Lap-shoulder belts are problematic when used with wheelchairs. They can interfere with support equipment, be difficult to adjust and prompt resistance from students in wheelchairs.
Students who resist their use must be educated on the necessity of these restraints. “Transportation does not take orders from students,” Zimmerman said. “The belts must be used.” To educate parents on the use of the lap-shoulder belts, she said it’s helpful to demonstrate the restraint system at a PTA meeting.
When possible, the belt system should be placed between the body and any support equipment, such as trays (although it’s best to remove trays if that’s allowed under the student’s individualized education program [IEP]). Also, belts should be adjusted so that they’re loose enough not to interfere with the function of any support equipment. “The best we can do is better than nothing,” Furneaux said.
In regard to wheelchairs with difficult securement points, Zimmerman said she sees several problems: the seat base is sitting directly on the main frame of the wheelchair; the wheelchair is designed so low that securement belts can adjust short; newer chairs create slippage at securement points; and securement is underneath the seat.
Zimmerman and Furneaux offered some possible solutions: Use quick straps or web loops to slide into very tight openings; transfer the student out of the chair if possible; and look for the best, if not perfect, securement point.
Wheelchairs have their own challenges, but special-needs transporters should also be looking at scooters. “They’re going to be in our future,” Zimmerman said.
Scooters and other mobility systems sometimes have securement points that are difficult to reach and have different dynamics. Adding to the problem is that scooters have not been crash-tested.
If possible, students should be taken out of the scooter and transferred to a seat. If that’s not possible, quick straps and web loops are helpful in securing the scooter. Zimmerman said the industry should begin working with scooter manufacturers to seek a solution to bus transportation challenges.
The fourth issue covered was transporting children in reclining positions. Zimmerman said the initial reaction by many school bus operators is to refuse to transport these systems. “But don’t be too quick to say no,” she added. “Try something first.”
Preventing slippage from the wheelchair is the key challenge. Sometimes a crotch-strap system can be used. In addition, tilt-in-space wheelchairs offer more versatility in securing the child.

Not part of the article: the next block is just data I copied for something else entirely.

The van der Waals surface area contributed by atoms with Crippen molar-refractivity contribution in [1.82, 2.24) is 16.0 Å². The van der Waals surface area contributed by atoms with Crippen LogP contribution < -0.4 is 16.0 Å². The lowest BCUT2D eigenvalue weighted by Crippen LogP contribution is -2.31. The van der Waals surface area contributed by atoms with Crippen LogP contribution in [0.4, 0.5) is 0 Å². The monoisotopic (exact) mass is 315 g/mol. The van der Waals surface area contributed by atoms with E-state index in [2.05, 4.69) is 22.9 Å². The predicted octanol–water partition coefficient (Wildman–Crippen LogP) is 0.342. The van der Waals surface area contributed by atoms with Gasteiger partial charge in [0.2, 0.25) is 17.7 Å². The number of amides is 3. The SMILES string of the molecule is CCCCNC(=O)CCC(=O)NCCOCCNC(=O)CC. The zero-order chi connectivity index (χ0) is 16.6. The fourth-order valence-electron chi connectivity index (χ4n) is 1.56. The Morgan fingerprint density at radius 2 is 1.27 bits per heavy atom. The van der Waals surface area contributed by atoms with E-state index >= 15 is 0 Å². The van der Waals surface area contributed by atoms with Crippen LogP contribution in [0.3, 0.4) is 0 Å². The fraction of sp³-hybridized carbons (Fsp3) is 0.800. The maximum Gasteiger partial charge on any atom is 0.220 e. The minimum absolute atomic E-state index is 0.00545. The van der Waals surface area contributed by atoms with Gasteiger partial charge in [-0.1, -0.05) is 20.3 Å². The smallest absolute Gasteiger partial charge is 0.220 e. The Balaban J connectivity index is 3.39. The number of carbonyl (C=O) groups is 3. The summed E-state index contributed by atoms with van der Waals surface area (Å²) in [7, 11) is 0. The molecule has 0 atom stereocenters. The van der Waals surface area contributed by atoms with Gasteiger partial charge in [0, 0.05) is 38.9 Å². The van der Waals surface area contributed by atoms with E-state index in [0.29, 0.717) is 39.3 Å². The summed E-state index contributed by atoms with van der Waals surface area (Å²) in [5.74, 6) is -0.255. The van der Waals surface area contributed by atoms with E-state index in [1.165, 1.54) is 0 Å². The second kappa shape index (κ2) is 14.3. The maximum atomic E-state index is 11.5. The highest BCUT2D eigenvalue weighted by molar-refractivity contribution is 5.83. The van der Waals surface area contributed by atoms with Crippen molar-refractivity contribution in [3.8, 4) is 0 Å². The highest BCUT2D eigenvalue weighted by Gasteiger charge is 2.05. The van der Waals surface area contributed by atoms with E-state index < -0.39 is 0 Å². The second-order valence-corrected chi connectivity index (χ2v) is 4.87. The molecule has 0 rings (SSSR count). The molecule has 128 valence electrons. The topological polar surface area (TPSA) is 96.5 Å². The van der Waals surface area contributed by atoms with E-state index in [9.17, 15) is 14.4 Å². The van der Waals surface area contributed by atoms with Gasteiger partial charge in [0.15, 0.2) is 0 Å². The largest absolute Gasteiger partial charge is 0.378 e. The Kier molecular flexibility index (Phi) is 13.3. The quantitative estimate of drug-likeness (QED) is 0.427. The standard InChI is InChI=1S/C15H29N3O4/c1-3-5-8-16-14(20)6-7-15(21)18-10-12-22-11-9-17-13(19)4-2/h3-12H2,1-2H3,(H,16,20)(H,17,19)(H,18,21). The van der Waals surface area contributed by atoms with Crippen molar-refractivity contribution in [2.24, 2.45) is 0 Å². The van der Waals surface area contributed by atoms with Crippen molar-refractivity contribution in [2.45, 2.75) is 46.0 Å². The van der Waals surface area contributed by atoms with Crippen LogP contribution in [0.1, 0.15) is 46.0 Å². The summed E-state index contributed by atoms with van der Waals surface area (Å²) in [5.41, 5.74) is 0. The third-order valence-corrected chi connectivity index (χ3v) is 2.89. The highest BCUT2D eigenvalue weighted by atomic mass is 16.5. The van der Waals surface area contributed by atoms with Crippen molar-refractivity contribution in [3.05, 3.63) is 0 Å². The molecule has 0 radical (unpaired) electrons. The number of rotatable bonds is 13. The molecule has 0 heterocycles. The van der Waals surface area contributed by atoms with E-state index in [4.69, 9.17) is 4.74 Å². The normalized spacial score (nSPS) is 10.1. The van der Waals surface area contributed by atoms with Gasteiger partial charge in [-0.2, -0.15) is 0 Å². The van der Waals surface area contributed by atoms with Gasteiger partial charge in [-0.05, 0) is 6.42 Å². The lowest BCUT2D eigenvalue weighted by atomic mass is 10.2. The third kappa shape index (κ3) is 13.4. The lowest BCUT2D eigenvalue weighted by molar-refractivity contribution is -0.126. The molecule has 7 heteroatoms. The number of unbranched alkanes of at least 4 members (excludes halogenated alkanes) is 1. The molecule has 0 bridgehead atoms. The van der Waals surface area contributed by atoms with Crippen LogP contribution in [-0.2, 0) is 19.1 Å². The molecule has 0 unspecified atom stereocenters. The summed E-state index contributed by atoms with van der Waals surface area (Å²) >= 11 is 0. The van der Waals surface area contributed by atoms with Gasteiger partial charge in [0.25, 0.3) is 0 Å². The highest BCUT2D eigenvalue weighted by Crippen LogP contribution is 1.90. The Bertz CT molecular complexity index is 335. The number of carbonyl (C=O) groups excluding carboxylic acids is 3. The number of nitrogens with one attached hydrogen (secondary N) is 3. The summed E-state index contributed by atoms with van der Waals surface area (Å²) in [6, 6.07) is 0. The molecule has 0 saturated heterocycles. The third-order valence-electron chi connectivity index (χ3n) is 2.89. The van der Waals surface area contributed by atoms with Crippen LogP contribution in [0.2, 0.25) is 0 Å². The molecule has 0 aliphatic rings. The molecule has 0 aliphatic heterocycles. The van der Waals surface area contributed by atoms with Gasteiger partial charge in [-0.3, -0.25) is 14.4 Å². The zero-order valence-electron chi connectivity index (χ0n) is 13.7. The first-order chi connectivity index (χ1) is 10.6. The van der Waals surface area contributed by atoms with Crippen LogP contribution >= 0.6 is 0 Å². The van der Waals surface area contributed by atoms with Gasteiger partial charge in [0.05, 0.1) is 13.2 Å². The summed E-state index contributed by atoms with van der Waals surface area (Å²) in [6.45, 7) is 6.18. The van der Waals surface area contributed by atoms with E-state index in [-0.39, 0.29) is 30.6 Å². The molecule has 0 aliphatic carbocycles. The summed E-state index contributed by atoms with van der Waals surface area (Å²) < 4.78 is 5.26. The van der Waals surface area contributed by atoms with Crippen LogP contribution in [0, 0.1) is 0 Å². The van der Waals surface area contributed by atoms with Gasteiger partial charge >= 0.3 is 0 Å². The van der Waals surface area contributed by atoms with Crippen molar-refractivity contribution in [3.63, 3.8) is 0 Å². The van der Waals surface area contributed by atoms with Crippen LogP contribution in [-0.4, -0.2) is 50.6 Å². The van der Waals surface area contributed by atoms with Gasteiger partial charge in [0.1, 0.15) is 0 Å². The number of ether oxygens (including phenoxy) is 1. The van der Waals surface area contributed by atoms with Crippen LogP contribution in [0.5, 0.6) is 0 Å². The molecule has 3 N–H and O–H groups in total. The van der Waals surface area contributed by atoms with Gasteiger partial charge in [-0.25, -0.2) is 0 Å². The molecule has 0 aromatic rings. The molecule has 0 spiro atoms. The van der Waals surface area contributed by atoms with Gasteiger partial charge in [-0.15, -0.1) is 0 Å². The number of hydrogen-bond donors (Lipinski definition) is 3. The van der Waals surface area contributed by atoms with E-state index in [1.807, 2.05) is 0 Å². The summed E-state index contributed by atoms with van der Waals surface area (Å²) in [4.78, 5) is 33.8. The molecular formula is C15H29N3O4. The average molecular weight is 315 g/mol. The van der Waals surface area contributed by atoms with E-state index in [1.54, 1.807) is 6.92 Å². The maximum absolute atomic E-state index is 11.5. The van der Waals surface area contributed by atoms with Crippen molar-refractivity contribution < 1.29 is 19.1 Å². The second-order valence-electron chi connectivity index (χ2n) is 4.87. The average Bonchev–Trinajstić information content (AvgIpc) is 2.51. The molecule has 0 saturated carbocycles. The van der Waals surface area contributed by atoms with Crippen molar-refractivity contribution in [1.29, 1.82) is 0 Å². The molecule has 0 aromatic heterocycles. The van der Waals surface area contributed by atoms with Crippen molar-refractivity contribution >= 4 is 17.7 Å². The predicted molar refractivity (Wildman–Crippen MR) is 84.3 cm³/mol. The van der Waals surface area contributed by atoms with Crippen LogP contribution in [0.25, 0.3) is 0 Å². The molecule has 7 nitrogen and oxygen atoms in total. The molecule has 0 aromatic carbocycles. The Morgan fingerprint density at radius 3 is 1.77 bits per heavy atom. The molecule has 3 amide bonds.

Furneaux said the four scenarios can necessitate input from professionals outside the bus compound. “We have to look at doing some creative things, but not in a vacuum,” she said. “Don’t be afraid to bring in special-needs professionals, therapists and other resources.”
Problems and solutions
Also on the topic of special needs, Peggy Burns and Pauline Gervais, both of Adams 12 Five Star Schools in Thornton, Colo., led a lively session titled “Creative Problem Solving in Special-Needs Transportation.”
Burns and Gervais presented challenging scenarios that required crucial decisions to ensure safety and avoid legal ramifications.
In one case, a 16-year-old who has epilepsy refuses to ride with an aide on the bus. The student’s seizures are becoming more frequent, but she says it is stigmatizing to have a shadow. Her mom says that she will sign a waiver so the district doesn’t have to worry about it.
With the participation of workshop attendees, Burns and Gervais discussed the risks associated with this situation and suggested reasonable ways to handle it.
It was quickly noted that the transportation department should consult the student’s IEP.
“If the IEP speaks to having a monitor on the bus, that is your guiding light,” Burns said.
One audience member offered this possible solution: Put an aide on the bus, but don’t say that the aide is specifically for that student. Training for the aide would hinge on not shadowing the student, yet knowing the signs of seizure to be on the lookout for.
The consensus in the room was that the waiver would not be a wise option. Burns pointed out that in many states, such a waiver may cancel the parents’ right to sue, but it wouldn’t do the same for the child’s right.